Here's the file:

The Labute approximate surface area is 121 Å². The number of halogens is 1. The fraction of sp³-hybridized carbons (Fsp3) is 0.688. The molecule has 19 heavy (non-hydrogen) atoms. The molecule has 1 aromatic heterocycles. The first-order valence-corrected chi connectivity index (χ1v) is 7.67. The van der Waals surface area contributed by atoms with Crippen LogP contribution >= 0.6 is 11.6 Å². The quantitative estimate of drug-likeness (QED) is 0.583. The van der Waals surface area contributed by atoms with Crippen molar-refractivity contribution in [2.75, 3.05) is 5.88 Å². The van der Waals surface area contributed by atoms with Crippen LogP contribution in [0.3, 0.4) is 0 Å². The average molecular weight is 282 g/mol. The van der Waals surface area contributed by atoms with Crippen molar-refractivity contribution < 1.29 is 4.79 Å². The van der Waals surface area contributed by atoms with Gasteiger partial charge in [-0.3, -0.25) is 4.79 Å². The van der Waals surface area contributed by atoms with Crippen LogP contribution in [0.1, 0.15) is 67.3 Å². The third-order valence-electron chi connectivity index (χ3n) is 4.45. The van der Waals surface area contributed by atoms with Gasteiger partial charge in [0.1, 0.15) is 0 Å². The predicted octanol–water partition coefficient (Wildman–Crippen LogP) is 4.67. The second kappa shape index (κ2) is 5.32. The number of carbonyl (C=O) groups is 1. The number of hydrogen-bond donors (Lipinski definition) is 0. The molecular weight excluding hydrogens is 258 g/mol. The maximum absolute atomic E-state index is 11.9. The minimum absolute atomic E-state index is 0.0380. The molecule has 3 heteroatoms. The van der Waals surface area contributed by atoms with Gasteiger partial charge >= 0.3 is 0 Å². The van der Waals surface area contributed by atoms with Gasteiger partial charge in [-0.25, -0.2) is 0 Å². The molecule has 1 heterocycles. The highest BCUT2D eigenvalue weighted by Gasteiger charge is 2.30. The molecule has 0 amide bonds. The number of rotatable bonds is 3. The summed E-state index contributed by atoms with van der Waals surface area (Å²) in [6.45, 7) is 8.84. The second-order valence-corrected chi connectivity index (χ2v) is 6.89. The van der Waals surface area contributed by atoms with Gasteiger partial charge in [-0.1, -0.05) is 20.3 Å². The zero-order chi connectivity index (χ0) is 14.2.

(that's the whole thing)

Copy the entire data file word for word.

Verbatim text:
The Labute approximate surface area is 121 Å². The number of halogens is 1. The fraction of sp³-hybridized carbons (Fsp3) is 0.688. The molecule has 19 heavy (non-hydrogen) atoms. The molecule has 1 aromatic heterocycles. The first-order valence-corrected chi connectivity index (χ1v) is 7.67. The van der Waals surface area contributed by atoms with Crippen LogP contribution >= 0.6 is 11.6 Å². The quantitative estimate of drug-likeness (QED) is 0.583. The van der Waals surface area contributed by atoms with Crippen molar-refractivity contribution in [2.75, 3.05) is 5.88 Å². The van der Waals surface area contributed by atoms with Crippen LogP contribution in [0.3, 0.4) is 0 Å². The average molecular weight is 282 g/mol. The van der Waals surface area contributed by atoms with Crippen molar-refractivity contribution < 1.29 is 4.79 Å². The van der Waals surface area contributed by atoms with Gasteiger partial charge in [-0.3, -0.25) is 4.79 Å². The van der Waals surface area contributed by atoms with Crippen LogP contribution in [0.1, 0.15) is 67.3 Å². The third-order valence-electron chi connectivity index (χ3n) is 4.45. The van der Waals surface area contributed by atoms with Gasteiger partial charge in [0.1, 0.15) is 0 Å². The predicted octanol–water partition coefficient (Wildman–Crippen LogP) is 4.67. The second kappa shape index (κ2) is 5.32. The number of carbonyl (C=O) groups is 1. The number of hydrogen-bond donors (Lipinski definition) is 0. The molecular weight excluding hydrogens is 258 g/mol. The maximum absolute atomic E-state index is 11.9. The minimum absolute atomic E-state index is 0.0380. The molecule has 3 heteroatoms. The van der Waals surface area contributed by atoms with Gasteiger partial charge >= 0.3 is 0 Å². The van der Waals surface area contributed by atoms with Gasteiger partial charge in [-0.25, -0.2) is 0 Å². The molecule has 1 heterocycles. The highest BCUT2D eigenvalue weighted by Gasteiger charge is 2.30. The molecule has 0 amide bonds. The number of rotatable bonds is 3. The summed E-state index contributed by atoms with van der Waals surface area (Å²) in [6.45, 7) is 8.84. The second-order valence-corrected chi connectivity index (χ2v) is 6.89. The van der Waals surface area contributed by atoms with Gasteiger partial charge in [-0.1, -0.05) is 20.3 Å². The zero-order chi connectivity index (χ0) is 14.2.